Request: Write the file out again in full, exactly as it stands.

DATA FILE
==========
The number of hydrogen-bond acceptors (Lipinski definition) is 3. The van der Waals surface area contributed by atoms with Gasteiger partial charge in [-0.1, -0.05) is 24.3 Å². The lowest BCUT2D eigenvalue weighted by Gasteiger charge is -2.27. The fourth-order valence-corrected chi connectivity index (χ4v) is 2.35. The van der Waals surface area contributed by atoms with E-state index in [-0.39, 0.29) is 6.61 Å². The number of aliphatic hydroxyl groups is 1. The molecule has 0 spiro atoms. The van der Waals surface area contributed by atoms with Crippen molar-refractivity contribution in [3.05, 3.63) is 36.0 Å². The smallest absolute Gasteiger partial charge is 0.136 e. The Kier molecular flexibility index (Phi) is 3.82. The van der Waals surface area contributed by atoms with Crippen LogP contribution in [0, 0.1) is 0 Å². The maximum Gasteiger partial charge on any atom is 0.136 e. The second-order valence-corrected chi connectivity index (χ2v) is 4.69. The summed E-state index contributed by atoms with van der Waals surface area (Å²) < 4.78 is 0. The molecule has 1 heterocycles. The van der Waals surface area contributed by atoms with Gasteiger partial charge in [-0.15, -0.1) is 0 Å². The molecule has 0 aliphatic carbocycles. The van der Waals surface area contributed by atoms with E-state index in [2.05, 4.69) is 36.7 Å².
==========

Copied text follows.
The number of hydrogen-bond acceptors (Lipinski definition) is 3. The van der Waals surface area contributed by atoms with Gasteiger partial charge in [-0.1, -0.05) is 24.3 Å². The lowest BCUT2D eigenvalue weighted by Gasteiger charge is -2.27. The fourth-order valence-corrected chi connectivity index (χ4v) is 2.35. The van der Waals surface area contributed by atoms with E-state index in [-0.39, 0.29) is 6.61 Å². The number of aliphatic hydroxyl groups is 1. The molecule has 0 spiro atoms. The van der Waals surface area contributed by atoms with Crippen molar-refractivity contribution in [3.05, 3.63) is 36.0 Å². The smallest absolute Gasteiger partial charge is 0.136 e. The Kier molecular flexibility index (Phi) is 3.82. The van der Waals surface area contributed by atoms with Crippen LogP contribution in [0, 0.1) is 0 Å². The maximum Gasteiger partial charge on any atom is 0.136 e. The second-order valence-corrected chi connectivity index (χ2v) is 4.69. The summed E-state index contributed by atoms with van der Waals surface area (Å²) < 4.78 is 0. The molecule has 1 heterocycles. The van der Waals surface area contributed by atoms with Gasteiger partial charge in [-0.15, -0.1) is 0 Å². The molecule has 0 aliphatic carbocycles. The van der Waals surface area contributed by atoms with E-state index in [2.05, 4.69) is 36.7 Å².